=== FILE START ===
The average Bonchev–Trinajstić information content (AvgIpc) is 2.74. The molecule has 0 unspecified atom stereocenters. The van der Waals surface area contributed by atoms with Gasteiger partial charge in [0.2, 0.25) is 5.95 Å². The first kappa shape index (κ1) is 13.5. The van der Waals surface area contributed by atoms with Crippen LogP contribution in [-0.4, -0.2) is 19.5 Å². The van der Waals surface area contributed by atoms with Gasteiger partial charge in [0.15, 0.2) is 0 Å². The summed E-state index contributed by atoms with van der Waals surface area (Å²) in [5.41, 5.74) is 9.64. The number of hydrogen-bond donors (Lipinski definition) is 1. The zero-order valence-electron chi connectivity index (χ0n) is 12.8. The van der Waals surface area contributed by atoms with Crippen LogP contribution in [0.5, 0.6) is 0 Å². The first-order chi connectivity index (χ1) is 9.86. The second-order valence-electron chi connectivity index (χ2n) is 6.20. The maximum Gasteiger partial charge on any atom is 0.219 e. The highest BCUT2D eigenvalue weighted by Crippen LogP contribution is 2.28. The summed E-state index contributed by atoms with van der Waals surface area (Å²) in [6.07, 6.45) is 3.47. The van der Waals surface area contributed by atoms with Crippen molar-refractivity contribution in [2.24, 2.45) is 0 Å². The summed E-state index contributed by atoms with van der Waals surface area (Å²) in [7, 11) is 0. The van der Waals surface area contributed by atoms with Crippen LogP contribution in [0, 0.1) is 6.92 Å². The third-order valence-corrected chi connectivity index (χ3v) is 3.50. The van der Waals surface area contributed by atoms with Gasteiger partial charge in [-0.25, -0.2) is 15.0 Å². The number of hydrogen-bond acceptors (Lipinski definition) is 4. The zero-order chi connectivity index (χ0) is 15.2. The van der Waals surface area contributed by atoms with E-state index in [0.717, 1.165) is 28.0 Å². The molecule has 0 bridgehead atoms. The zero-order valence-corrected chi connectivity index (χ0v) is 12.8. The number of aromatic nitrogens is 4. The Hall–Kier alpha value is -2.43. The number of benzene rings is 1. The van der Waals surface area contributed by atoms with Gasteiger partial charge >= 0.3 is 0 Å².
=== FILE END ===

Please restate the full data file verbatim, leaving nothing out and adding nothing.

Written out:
The average Bonchev–Trinajstić information content (AvgIpc) is 2.74. The molecule has 0 unspecified atom stereocenters. The van der Waals surface area contributed by atoms with Gasteiger partial charge in [0.2, 0.25) is 5.95 Å². The first kappa shape index (κ1) is 13.5. The van der Waals surface area contributed by atoms with Crippen LogP contribution in [-0.4, -0.2) is 19.5 Å². The van der Waals surface area contributed by atoms with Gasteiger partial charge in [0.15, 0.2) is 0 Å². The summed E-state index contributed by atoms with van der Waals surface area (Å²) in [5.41, 5.74) is 9.64. The number of hydrogen-bond donors (Lipinski definition) is 1. The zero-order valence-electron chi connectivity index (χ0n) is 12.8. The van der Waals surface area contributed by atoms with Crippen LogP contribution in [0.5, 0.6) is 0 Å². The first-order chi connectivity index (χ1) is 9.86. The second-order valence-electron chi connectivity index (χ2n) is 6.20. The maximum Gasteiger partial charge on any atom is 0.219 e. The highest BCUT2D eigenvalue weighted by Crippen LogP contribution is 2.28. The summed E-state index contributed by atoms with van der Waals surface area (Å²) in [6.07, 6.45) is 3.47. The van der Waals surface area contributed by atoms with Crippen molar-refractivity contribution in [2.24, 2.45) is 0 Å². The summed E-state index contributed by atoms with van der Waals surface area (Å²) in [7, 11) is 0. The van der Waals surface area contributed by atoms with Crippen LogP contribution in [0, 0.1) is 6.92 Å². The third-order valence-corrected chi connectivity index (χ3v) is 3.50. The van der Waals surface area contributed by atoms with Gasteiger partial charge in [-0.25, -0.2) is 15.0 Å². The number of hydrogen-bond acceptors (Lipinski definition) is 4. The zero-order chi connectivity index (χ0) is 15.2. The van der Waals surface area contributed by atoms with E-state index in [0.717, 1.165) is 28.0 Å². The molecule has 0 bridgehead atoms. The zero-order valence-corrected chi connectivity index (χ0v) is 12.8. The number of aromatic nitrogens is 4. The Hall–Kier alpha value is -2.43. The number of benzene rings is 1. The van der Waals surface area contributed by atoms with Gasteiger partial charge >= 0.3 is 0 Å².